I resisted instagram for years but finally gave in last week and since then, I have been having fun taking pictures and trying out the different filters. They must have improved them from when they launched as I remember not liking the effects then whereas I do now although not all. In any case, today I thought I would post a recipe in pictures and as I was looking back at the pictures, I thought why not post the recipe here. So here it is together with the instagrammed pictures. When I bought the baby carrots, I had intended to cook them like I often do new potatoes in olive oil with saffron and parsley but as I was looking through my Moroccan recipes, I came across one for sweet potatoes with cumin, ginger and paprika and coriander and I decided to go with that substituting my baby carrots for the sweet potatoes.
It was lucky I rented my little Sicilian casetta during orange blossom season. I had included a recipe for the jam in the book I am working on right now and was wondering how I was going to test it. Well, I didn’t have to wonder too long as I walked with Mary through her citrus grove and found the trees bursting with blossom. All I had to do was decide which of the blossom were the right ones for the jam — some were small and others large and fleshy. Thinking back to the orange blossom jam of the Lebanese sweet-makers, I decided to go for the fleshier kind and the next day, Amy and I went down early in the morning to pick 1 kilogram of blossom, which was the quantity I needed for the recipe. We quickly realised that if we were to pick so much, we would be spending the rest of our week making the jam. Not only would it have taken forever to pick the blossom — the flowers are surprisingly light — but we would have had to spend hours picking the petals off them. So, I decided to cut down the recipe to a quarter of the quantities and after a good half hour at least, we had picked what we needed.
I may have inadvertently started a trend. I was doing a radio interview the other day about Modern Mezze ahead of my participation in the Emirates Literary Festival and as I was flicking through my book, I remembered that I had included roasting chickpeas as a way to supplement a home-prepared mezze and I wondered if the roasted chickpeas that I have been seeing on menus in the last couple of years or more did not have their inspiration in the photo and quick recipe below. It sounds presumptuous I know and I am sure there are people who wrote about roasting chickpeas before I did — must check in Rayess’ book, also Ibrahim Mouzannar‘s. Also it may well be that the trend for roasted chickpeas came from somewhere else because they are a heatlhy snack and chefs are more and more concerned about offering healthier choices.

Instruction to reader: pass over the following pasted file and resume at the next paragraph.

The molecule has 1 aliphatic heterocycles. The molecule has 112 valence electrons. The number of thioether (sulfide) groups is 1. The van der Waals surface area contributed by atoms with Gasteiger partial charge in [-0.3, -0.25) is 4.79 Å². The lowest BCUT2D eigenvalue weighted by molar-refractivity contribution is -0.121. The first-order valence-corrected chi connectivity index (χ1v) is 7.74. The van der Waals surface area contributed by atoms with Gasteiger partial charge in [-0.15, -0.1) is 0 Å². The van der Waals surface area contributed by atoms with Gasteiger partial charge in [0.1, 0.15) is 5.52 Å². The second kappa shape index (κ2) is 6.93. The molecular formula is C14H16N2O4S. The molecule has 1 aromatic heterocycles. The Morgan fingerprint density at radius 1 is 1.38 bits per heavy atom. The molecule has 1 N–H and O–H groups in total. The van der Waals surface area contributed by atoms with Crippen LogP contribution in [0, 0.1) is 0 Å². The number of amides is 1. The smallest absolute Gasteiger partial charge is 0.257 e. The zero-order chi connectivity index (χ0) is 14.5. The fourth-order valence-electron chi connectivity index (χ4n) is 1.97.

I may not have been to an olive harvest before but I have been to an olive press, including the ancient ones in Volubilis near Meknes, Morocco. However, the one Tonino and Mary use near their farm has nothing ancient about it. In fact, it is very modern with the process completely automated from when the olives are poured into an underground chamber (through a grill to catch the last of the branches) to when they are sucked onto a conveyor belt ferrying them to a washing chamber then onto another conveyor belt which carries them to the press. The process is fascinating to watch even if not very aesthetic, at least not at Sole che Sorge whose lovely owner in the picture below doesn’t seem to have much concern for a photographer’s worry about nice backgrounds to her pictures!